Cassius Dio, The Roman History, extracts from Bk. 50. 24-27
We Romans are the rulers of the greatest and best parts of the world, and yet we find
ourselves spurned and trampled upon by a woman of Egypt. Would we not utterly
dishonour ourselves if, after surpassing all other nations in valour, we then meekly
endured the insults of this rabble, the natives of Alexandria and of Egypt, for what more
ignoble or more exact name could one give them? They worship reptiles and beasts as
gods, they embalm their bodies to make them appear immortal, they are most forward in
effrontery, but most backward in courage. Worst of all they are not ruled by a man, but
are the slaves of a woman.
Who would not tear his hair at the sight of Roman soldiers serving as bodyguards of this
queen? Who would not groan at hearing that Roman knights and senators grovel before
her like eunuchs? Who would not weep when he sees and hears what Antony has
become. He has abandoned his whole ancestral way of life, has embraced alien and
barbaric customs, has ceased to honour us, his fellow-countrymen, or our laws, or his
fathers’ gods. He is either blind to reason or mad, for I have heard and can believe that he
is bewitched by that accursed woman, and therefore disregards all our efforts to show
him goodwill and humanity. And so, being enslaved by her, he plunges into war with all
its attendant dangers which he has accepted for her sake, against ourselves and against
his country. What choice, then, remains to us, save our duty to oppose him together with
Cleopatra and fight him off.
And even if at one time he showed some valour when he served with our army, you can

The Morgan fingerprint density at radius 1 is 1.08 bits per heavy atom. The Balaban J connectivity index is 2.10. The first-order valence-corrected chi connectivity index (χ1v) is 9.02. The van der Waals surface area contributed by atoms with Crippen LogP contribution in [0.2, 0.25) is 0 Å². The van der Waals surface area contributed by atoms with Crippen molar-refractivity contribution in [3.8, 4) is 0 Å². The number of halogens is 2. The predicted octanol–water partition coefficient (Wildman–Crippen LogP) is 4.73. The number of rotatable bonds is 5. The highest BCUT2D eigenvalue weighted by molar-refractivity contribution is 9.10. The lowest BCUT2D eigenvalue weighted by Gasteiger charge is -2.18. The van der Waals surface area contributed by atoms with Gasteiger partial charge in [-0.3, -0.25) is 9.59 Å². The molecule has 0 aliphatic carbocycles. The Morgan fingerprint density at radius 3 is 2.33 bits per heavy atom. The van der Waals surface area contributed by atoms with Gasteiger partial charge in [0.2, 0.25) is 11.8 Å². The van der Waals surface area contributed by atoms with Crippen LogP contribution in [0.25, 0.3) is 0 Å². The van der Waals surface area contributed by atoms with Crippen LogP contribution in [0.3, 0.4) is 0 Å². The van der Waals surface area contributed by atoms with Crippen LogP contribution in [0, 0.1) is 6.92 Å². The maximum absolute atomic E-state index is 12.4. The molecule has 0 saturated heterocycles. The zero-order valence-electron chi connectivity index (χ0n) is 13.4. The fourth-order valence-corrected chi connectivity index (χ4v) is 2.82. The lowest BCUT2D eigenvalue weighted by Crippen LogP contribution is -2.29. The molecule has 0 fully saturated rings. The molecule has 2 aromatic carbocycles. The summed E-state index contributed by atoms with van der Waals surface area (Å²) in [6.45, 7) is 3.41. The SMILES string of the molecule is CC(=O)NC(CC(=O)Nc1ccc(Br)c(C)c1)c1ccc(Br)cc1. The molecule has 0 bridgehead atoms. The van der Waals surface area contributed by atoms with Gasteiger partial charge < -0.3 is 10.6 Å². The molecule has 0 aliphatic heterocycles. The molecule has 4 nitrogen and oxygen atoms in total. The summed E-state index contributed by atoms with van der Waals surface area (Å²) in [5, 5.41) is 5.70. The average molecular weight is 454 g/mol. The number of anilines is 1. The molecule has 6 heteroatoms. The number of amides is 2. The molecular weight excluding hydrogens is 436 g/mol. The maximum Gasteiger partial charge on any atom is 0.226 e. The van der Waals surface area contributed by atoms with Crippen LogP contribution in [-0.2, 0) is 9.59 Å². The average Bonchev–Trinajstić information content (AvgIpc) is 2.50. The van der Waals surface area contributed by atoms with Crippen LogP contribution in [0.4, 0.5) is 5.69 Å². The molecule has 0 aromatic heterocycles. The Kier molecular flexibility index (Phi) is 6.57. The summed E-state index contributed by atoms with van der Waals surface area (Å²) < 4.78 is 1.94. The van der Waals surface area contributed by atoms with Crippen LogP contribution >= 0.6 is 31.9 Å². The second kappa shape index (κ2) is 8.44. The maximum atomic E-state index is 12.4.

rest assured that he has now lost it beyond recall through the change in his manner of
life. It is impossible for anyone who indulges in a life of royal luxury and pampers
himself as a woman to conceive a manly thought or do a manly deed, since it cannot but
follow that a man’s whole being is moulded by the habits of his daily life.
To sum up, if it were a matter of being called upon to cavort in some ridiculous dance or
cut some erotic caper, Antony would have no rival – for these are the specialities in
which he has trained. But when it comes to weapons and fighting what has anyone to
fear from him?
Discussion: Antony is characterised in this speech as a shadow of his former manly
Roman self. He has embraced a foreign and decadent way of life and become bewitched and
enslaved by Cleopatra to such an extent that he is fighting against his own country on her
behalf. Antony has been emasculated, his self-indulgence has made him soft and no longer a
threat and he has become a lover and a dancer instead of a fighter.
In addition to this specific abuse of Antony, there is also a general contrast that
Octavian draws between Rome and Egypt. Rome is the ruler of the world and her citizens
should be embarrassed to even be at war with such an opponent as Egypt. What
honour is there for them in fighting against a nation whose way of life (slaves of a woman,
worshippers of reptiles and beasts) is so repugnant to Roman tastes and traditions?
Egypt and what it stands for, according to Octavian, is contrasted sharply with Rome and
its way of life. One only has to look, Octavian says, at what has happened to Antony to see
what threat this strange country is to Rome and its citizens. What option, he says, do we
have but to resist and defend our own way of life and its values.